My point is that if you look at what Matsunaka actually did, be the best player on a team that won three Japan Series, and led the PL in regular season wins five times, that’s plenty. I’m guessing that in addition to his ability to play baseball, he also had a talent for pissing people off, but that’s just a guess.

I wrote in this week’s newsletter that unlike America’s National Baseball Hall of Fame, Japan’s doesn’t have huge elephant-in-the-room issues balancing players’ PED use, domestic violence and sexual assault with their career value to determine their worthiness. I mentioned Craig Calcaterra, who has had enough of the whole exercise and decided he doesn’t care anymore about what being a Hall of Famer means.

“if one does not need the Hall of Fame to assess baseball greatness, and if the Hall of Fame is hopelessly ill-equipped to assess the character of players, why should anyone care about an institution that not only tries to do both of those things, but tries to mash them together into a single assessment?! “

–Craig Calcaterra in his Dec. 31, 2020, “Cup of Coffee” newsletter.

We do things much more simply in Japan, at least for now.

It seems to me that Japan’s standard is to vote for players who were kind to you and don’t vote for those who told you to piss off.

That’s not because Japan doesn’t or didn’t have those same problems, but because Japan’s problems are not well known. That’s how things work. Abuse is a huge problem in societies, but many assume that because it rarely makes the news in Japan, it doesn’t exist. In a kind of Trumpian chauvinist bravado, use that lack of reporting as the reason to praise the Japanese for their innate moral character.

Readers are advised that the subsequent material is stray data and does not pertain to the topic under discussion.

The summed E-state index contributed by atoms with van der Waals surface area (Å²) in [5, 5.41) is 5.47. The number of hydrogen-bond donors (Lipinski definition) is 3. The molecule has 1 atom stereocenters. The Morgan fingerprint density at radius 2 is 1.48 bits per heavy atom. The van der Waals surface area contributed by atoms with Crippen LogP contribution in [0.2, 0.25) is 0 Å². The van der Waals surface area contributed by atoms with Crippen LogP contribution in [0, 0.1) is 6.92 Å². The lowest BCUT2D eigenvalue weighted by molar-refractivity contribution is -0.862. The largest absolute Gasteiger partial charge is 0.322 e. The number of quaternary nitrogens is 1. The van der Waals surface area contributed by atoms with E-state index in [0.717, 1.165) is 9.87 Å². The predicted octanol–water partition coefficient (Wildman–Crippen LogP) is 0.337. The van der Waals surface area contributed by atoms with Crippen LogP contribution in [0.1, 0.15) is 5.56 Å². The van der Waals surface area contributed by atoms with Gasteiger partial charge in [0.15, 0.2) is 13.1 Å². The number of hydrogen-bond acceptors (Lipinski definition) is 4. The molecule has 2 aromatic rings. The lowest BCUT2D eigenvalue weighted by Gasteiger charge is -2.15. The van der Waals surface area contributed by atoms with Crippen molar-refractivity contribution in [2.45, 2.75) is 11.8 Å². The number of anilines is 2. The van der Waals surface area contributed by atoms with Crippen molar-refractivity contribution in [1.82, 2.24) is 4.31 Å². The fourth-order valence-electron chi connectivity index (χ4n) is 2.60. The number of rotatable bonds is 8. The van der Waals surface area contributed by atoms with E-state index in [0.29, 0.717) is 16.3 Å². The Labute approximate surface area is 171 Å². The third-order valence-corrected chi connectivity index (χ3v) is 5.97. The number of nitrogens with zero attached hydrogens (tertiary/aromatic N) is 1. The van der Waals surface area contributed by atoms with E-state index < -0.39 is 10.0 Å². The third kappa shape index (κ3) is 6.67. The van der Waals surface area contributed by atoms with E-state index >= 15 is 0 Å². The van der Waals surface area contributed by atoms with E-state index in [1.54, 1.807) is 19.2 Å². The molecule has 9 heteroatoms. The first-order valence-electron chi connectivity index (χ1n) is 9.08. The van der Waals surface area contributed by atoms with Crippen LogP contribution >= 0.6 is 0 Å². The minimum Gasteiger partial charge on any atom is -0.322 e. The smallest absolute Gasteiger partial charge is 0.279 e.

Former Japan Prime Minister Toshiki Kaifu once told his South Korean counterpart that no Koreans had been brought to Japan to serve as forced labor during or before World War II because there was no record of such a thing. This prompted a flood of 50-year-old documents from Japanese companies confirming their rosters of conscripted Korean laborers. Kaifu then committed political suicide by issuing an apology to South Korea.

Times change, and it’s hard to predict when information that had been hiding in plain sight will flood the landscape and force a reckoning or at least encourage people that a reckoning is in order.

Before long Japan will no doubt catch up in its awareness of claims of sexual assault and domestic violence — even against ballplayers. At some point — and we might already be there without my knowing it due to the lack of public dialog about the voting — voters may ask “How good does a player have to be to get into the Japanese Baseball Hall of Famer despite credible allegations of domestic violence?”

Beat writers know a lot more about players’ lives than guys like me who poke around and talk to people on different teams when I have time. Who knows? Perhaps some players’ poor performance in the voting is due to beat writers expressing their wrath about things that aren’t public knowledge.

Before writing this, I was optimistic Japan’s voters will find a better solution to the problem than those in the States have, but four years ago I also held some naive sliver of hope that Donald Trump wouldn’t be a total dumpster fire as president.

Having thought about it again, @craigcalcaterra may be right.

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Upon further review

Star-crossed umpiring

Something I’ve wanted to do since umpires began taking requests from managers who felt wronged by their judgements on the field was see whether some teams were more or less likely to have the initial calls go their way.